Oral health is subject to marked social inequalities that can be explained by behavioral factors (hygiene, food, etc.) as well as financial barriers [16,18]. Behavioral factors, such as cultural and information barriers, can explain why the poorest and least educated individuals less frequently seek medical care, and tend to seek curative rather than preventive care. These differences would be due to a poorer knowledge about healthcare pathways, a different relationship with the body or the disease and different priorities concerning the degree of time preference, risk and importance attributed to health [19]. Financial barriers are also very important. Individuals who do not seek treatment are mostly those with fewer resources or without private health insurance. Based on the data of the “Enquête santé protection sociale” survey, 15.4% of the adult population reported that they had already renounced care for financial reasons, particularly for dental care (10% of the population) [27]. In this study, health care renunciation was almost twice as frequent in the population without private health insurance or with poor insurance cover compared to the population with good or fairly good private health insurance coverage [28]. Patient income is not routinely recorded in the IRSR sleep cohort, but educational level and occupational category can be considered to constitute good surrogate markers [29]. In the present study, 98% of patients were covered by private health insurance, with no significant difference between those treated by MAD and those treated by CPAP, but the effect of private health insurance on treatment choice could not be tested due to the absence of data concerning reimbursement rates.

Ultimately, as MAD is better tolerated than CPAP, where patients have higher compliance rates, it translates into a similar mean disease alleviation (defined as a combined function of efficacy and compliance) [30]. Thus, patients with low SES having poor dental conditions are doubly penalized: 1) they cannot benefit from MAD treatment, and 2) without any choice other than CPAP, they are potentially at risk of being less adherent to treatment [21].

This study presents a number of limitations. First of all, no information was available concerning the patients’ oral hygiene, preventing analysis of the confounding role of oral hygiene on the relationship between socioeconomic factors and choice of treatment. However, we did not find any other convincing reasons to explain our findings. Poor dental condition represents actually a contraindication to MAD therapy. If we had been able to adjust for dental conditions, the effect of the patients’ socioeconomic level may have persisted as a result of cultural or information barriers, as mentioned at the beginning of the discussion section, making these patients less aware of the alternative innovative treatments for OSAHS such as MAD. The second limitation is that only patient variables were included in the model. The attitude of physicians in relation to a treatment not considered to be the "gold standard" should also be taken into account. Physician-related variables were not available in the IRSR sleep cohort. Centre-related variability was considered by using a marginal logistic regression model with center as cluster variable.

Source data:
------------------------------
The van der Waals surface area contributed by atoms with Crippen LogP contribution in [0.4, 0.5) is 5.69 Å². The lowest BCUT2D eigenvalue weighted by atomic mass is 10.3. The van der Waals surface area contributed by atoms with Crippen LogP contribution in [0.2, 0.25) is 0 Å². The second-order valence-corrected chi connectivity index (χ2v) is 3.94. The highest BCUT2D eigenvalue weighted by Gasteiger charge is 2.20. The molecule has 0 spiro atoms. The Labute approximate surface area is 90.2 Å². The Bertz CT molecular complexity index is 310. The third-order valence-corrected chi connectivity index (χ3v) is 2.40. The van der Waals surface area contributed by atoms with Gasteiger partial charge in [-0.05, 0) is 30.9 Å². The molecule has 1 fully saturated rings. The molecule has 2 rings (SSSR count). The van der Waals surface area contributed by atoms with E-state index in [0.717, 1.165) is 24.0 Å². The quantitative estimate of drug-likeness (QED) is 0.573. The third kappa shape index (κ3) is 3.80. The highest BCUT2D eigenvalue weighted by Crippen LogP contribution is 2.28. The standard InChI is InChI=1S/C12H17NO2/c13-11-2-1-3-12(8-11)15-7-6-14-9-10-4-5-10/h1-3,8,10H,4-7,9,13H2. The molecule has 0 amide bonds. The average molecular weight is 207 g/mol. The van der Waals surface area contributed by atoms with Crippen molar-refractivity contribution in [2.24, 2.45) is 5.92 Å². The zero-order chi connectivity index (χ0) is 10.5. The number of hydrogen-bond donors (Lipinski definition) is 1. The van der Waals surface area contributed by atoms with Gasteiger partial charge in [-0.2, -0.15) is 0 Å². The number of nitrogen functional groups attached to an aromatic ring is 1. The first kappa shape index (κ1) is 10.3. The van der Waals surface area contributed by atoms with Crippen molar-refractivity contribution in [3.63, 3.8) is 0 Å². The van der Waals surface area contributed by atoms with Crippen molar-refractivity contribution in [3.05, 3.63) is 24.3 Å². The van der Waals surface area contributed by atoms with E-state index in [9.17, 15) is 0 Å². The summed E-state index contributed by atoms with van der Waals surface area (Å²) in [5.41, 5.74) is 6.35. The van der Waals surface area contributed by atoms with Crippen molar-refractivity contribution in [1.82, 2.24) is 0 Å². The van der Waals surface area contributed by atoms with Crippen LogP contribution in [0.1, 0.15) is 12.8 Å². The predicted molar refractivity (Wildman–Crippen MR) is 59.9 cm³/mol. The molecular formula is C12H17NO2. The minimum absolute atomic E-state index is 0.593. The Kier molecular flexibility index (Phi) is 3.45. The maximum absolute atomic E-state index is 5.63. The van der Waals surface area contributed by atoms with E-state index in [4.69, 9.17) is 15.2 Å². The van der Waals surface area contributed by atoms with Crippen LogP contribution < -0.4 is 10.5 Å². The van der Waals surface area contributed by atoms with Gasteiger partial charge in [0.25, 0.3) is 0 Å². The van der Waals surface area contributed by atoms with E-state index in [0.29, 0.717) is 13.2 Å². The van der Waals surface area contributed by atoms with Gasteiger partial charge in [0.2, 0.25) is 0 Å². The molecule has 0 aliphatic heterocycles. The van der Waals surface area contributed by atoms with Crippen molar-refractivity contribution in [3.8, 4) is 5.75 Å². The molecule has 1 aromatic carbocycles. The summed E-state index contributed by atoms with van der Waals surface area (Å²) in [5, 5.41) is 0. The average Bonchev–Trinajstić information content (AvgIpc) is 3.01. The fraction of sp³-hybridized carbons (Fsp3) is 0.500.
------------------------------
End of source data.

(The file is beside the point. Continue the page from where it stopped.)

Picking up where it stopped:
In conclusion, this study shows, for the first time, that socioeconomic factors are determinants in the choice of MAD for OSAHS. Because MAD therapy is effective and simple to use, it may avoid the disadvantages of CPAP under certain conditions. However, MAD can only be prescribed to patients with satisfactory oral hygiene, which unfortunately remains a major health issue in France and in other OECD countries. Only the most privileged part of the population has access to oral care. MAD therapy used to treat OSAHS actually highlights inequalities in health care use.


The IRSR sleep cohort group: Centre Hospitalier Universitaire, Angers: F Gagnadoux, N Meslier, C Person; Centre Hospitalier, Le Mans: F Goupil, I Simon, O Molinier; Centre Hospitalier, La Roche sur Yon: A Bizieux-Thaminy, P Breton, K Berkani; Pôle santé des Olonnes, Olonne sur Mer: T Pigeanne; Centre Hospitalier Universitaire, Nantes: S Chollet, S Jaffre, F Corne, M Boeffard, B Nogues; Nouvelles Cliniques Nantaises: MP Humeau; M Normand de la Tranchade, C Kierzkowski; Institut en Santé Respiratoire des Pays de la Loire (IRSR): JL Racineux, C Gosselin.

We thank Dr. Bernard Fleury for his precious help in proofreading this article and for his constructive comments.

Author Contributions

Conceived and designed the experiments: MF MLV NPF. Performed the experiments: MF. Analyzed the data: MF MLV NPF. Contributed reagents/materials/analysis tools: MF MLV. Wrote the paper: MF NPF.


  1. 1. Peppard PE, Young T, Barnet JH, Palta M, Hagen EW, Hla KM. Increased prevalence of sleep-disordered breathing in adults. Am J Epidemiol. 2013 May 1;177(9):1006–14. pmid:23589584
  2. 2. Fuhrman C, Fleury B, Nguyên XL, Delmas MC. Symptoms of sleep apnea syndrome: high prevalence and underdiagnosis in the French population. Sleep Med. 2012 Aug;13(7):852–8. pmid:22705245
  3. 3. Tregear S, Reston J, Schoelles K, Phillips B. Continuous positive airway pressure reduces risk of motor vehicle crash among drivers with obstructive sleep apnea. Sleep 2010;33(10):1373–1380. pmid:21061860